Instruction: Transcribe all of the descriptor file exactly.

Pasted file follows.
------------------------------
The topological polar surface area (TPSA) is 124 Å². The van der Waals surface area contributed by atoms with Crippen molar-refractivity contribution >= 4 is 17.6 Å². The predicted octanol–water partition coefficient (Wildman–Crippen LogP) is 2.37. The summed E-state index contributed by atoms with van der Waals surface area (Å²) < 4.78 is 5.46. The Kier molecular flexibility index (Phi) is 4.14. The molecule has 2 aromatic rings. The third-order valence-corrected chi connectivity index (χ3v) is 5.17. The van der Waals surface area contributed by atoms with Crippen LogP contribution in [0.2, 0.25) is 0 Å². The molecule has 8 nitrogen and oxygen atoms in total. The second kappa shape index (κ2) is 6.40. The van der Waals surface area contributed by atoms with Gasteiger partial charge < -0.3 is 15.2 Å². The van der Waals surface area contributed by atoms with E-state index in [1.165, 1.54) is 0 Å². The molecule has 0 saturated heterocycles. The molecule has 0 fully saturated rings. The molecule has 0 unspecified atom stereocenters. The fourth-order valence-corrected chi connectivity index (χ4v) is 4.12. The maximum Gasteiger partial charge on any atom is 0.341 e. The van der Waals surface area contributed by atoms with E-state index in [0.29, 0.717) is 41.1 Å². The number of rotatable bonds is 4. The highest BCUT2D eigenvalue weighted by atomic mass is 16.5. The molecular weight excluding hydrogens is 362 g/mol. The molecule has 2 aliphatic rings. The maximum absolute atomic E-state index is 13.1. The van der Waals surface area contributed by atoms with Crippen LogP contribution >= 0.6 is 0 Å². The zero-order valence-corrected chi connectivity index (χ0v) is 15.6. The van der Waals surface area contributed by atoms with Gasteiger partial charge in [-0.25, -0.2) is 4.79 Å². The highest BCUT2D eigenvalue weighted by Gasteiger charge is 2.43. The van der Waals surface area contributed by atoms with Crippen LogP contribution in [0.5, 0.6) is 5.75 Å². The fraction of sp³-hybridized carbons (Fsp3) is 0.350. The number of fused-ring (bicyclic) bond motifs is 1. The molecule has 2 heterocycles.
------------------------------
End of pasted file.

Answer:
The topological polar surface area (TPSA) is 124 Å². The van der Waals surface area contributed by atoms with Crippen molar-refractivity contribution >= 4 is 17.6 Å². The predicted octanol–water partition coefficient (Wildman–Crippen LogP) is 2.37. The summed E-state index contributed by atoms with van der Waals surface area (Å²) < 4.78 is 5.46. The Kier molecular flexibility index (Phi) is 4.14. The molecule has 2 aromatic rings. The third-order valence-corrected chi connectivity index (χ3v) is 5.17. The van der Waals surface area contributed by atoms with Crippen LogP contribution in [0.2, 0.25) is 0 Å². The molecule has 8 nitrogen and oxygen atoms in total. The second kappa shape index (κ2) is 6.40. The van der Waals surface area contributed by atoms with Gasteiger partial charge < -0.3 is 15.2 Å². The van der Waals surface area contributed by atoms with E-state index in [1.165, 1.54) is 0 Å². The molecule has 0 saturated heterocycles. The molecule has 0 fully saturated rings. The molecule has 0 unspecified atom stereocenters. The fourth-order valence-corrected chi connectivity index (χ4v) is 4.12. The maximum Gasteiger partial charge on any atom is 0.341 e. The van der Waals surface area contributed by atoms with E-state index in [0.29, 0.717) is 41.1 Å². The number of rotatable bonds is 4. The highest BCUT2D eigenvalue weighted by atomic mass is 16.5. The molecular weight excluding hydrogens is 362 g/mol. The molecule has 2 aliphatic rings. The maximum absolute atomic E-state index is 13.1. The van der Waals surface area contributed by atoms with Crippen LogP contribution >= 0.6 is 0 Å². The zero-order valence-corrected chi connectivity index (χ0v) is 15.6. The van der Waals surface area contributed by atoms with Gasteiger partial charge in [-0.25, -0.2) is 4.79 Å². The highest BCUT2D eigenvalue weighted by Gasteiger charge is 2.43. The van der Waals surface area contributed by atoms with Crippen LogP contribution in [0.5, 0.6) is 5.75 Å². The fraction of sp³-hybridized carbons (Fsp3) is 0.350. The number of fused-ring (bicyclic) bond motifs is 1. The molecule has 2 heterocycles.